Monday, December 6, 2010

The Wii, Kinect and Gaming Technique for Therapy and Disabilities

The Wii has been a great tool for us to use in therapy with students in our school districts. Now we see the new sensor controller-less systems hitting the market and they are all over the TV and their sales are hot this Christmastime. What are the differences in these two kind of systems when looking at therpeutic uses?
An occupational therapist team member and I have been busy at work on building and expanding trials for our therapeutic model for using the Wii with students with disabilities. We have broken it down into 3 domains, physical, cognitive and social/communication. As we have done trials with students, we have found that the game play/strategy that is involved in correcting upper body movements and body/eye coordination, build balance and strengthen cognitive abilities for problem solving and strategizing on even basic levels. We are excited as we further develop our data collection and break down the skills and objectives that the active Wii games can strengthen.

Kinect in the mix - some initial thoughts:
The other day as we were going over some of our notes and findings, we got on the topic of the new Kinect add-on to the X Box for controller-less game play while moving the body like with the Wii. I can see the new sensor systems that bypass hardware you hold as being the new frontier, but the handheld Wii controllers give you the opportunity to still develop the hand and wrist movements in a way that these new systems cannot. It is also more fun than stringing beads and other conventional activities that can get mundane for kids. I am sure that the new Kinect games work areas of upper and lower body awareness, space, coordination, balance and build on cognitive process for problem solving and stragy building. They also require hand movements, but don't have something you hold for grip and movement stregthening. There is also something important about the tangible stepping up on a fit board and balancing that is lost just standing in place on the floor.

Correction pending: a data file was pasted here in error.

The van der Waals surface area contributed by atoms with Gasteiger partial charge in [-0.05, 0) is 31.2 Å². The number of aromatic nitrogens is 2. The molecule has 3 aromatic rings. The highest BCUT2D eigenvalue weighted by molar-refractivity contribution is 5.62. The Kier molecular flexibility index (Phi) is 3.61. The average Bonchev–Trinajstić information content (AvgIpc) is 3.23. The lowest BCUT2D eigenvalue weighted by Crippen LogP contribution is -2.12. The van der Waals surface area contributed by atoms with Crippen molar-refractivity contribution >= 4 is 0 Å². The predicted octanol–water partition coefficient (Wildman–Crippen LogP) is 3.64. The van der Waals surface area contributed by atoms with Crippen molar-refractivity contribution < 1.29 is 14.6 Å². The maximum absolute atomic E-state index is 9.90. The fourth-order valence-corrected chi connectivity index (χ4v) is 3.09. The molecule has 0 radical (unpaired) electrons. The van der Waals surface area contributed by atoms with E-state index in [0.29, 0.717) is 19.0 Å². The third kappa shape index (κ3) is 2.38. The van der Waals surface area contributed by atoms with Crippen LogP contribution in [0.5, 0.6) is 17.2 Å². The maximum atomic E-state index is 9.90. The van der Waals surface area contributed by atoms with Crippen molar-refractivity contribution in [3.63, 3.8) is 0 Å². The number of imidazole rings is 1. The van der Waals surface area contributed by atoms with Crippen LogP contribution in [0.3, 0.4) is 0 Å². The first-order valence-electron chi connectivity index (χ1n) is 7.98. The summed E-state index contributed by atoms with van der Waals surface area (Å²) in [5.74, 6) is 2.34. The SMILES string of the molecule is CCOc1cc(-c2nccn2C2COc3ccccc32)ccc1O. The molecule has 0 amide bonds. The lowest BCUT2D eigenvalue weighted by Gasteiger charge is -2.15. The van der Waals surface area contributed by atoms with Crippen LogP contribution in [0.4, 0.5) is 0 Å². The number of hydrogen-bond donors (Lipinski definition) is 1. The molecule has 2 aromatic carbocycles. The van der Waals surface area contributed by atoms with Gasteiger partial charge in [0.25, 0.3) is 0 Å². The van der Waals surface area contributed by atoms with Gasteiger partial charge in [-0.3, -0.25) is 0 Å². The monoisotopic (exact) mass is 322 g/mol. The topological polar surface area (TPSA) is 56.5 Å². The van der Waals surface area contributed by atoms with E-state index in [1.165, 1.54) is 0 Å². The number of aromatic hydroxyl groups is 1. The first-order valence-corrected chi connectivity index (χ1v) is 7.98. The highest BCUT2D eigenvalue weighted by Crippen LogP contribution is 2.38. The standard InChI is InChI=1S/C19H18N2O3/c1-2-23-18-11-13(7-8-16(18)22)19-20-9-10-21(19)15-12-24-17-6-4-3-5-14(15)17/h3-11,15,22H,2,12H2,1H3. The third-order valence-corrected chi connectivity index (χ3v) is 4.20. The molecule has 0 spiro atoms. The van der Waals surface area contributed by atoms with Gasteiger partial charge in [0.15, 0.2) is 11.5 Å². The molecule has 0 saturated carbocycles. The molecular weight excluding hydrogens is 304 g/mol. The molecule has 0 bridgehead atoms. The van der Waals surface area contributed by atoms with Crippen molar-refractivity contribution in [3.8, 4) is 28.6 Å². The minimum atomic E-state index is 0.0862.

Ablegamers has put out a 2 part series on the Kinect and have reviewed the system's strengths and weaknesses for those in the disabled community. It doesn't address the ramifications of the new controller-less sensor systems on therapeutic applications, but is a great review of the system and how Microsoft to them into consideration in the research and development.

We are in our second year of trials at 2 new schools and hopefully we will have a manual, data collection forms and an objective/skill-based grid that spans the three domains sometime next year. This is taking time but we want to do it right. Check back now and then and we will keep you posted and let you know when something is ready. Hopefully our model it will be general enough so that it can apply across multiple game systems - we will keep the Kinect in mind as we press on.

All the best to you!



Ioo said...

I think that the research community is still trying to get the Kinects into the lab, let alone unpack them and set them up. I know a few OT's who are all aglow with the prospects that the Kinect brings.

Just like the Wii, the therapeutic applications will take a few years to really start getting out there. Once they do, I think the Kinects cadre of technologies will be a great tool. Far more flexible than the Wii.

Thanks for covering the Kinect story.

Mark Barlet, President
The AbleGamers Foundation.

Haley M said...

I had never considered using video games as a type of therapy, but reading this made me realize the good that video games could do for those with poor motor skills because video games are known to increase hand eye coordination.

Lon said...

I am finding that these tools are a gold mine of ideas to make therapy more fun. We are seeing growth in the students we work with. The Kinect is so new, I don't have one and don't know that I will invest in the whole Xbox system to research it. For now the Wii has me plenty busy but the potential for the Kinect is huge. Thanks for the comments.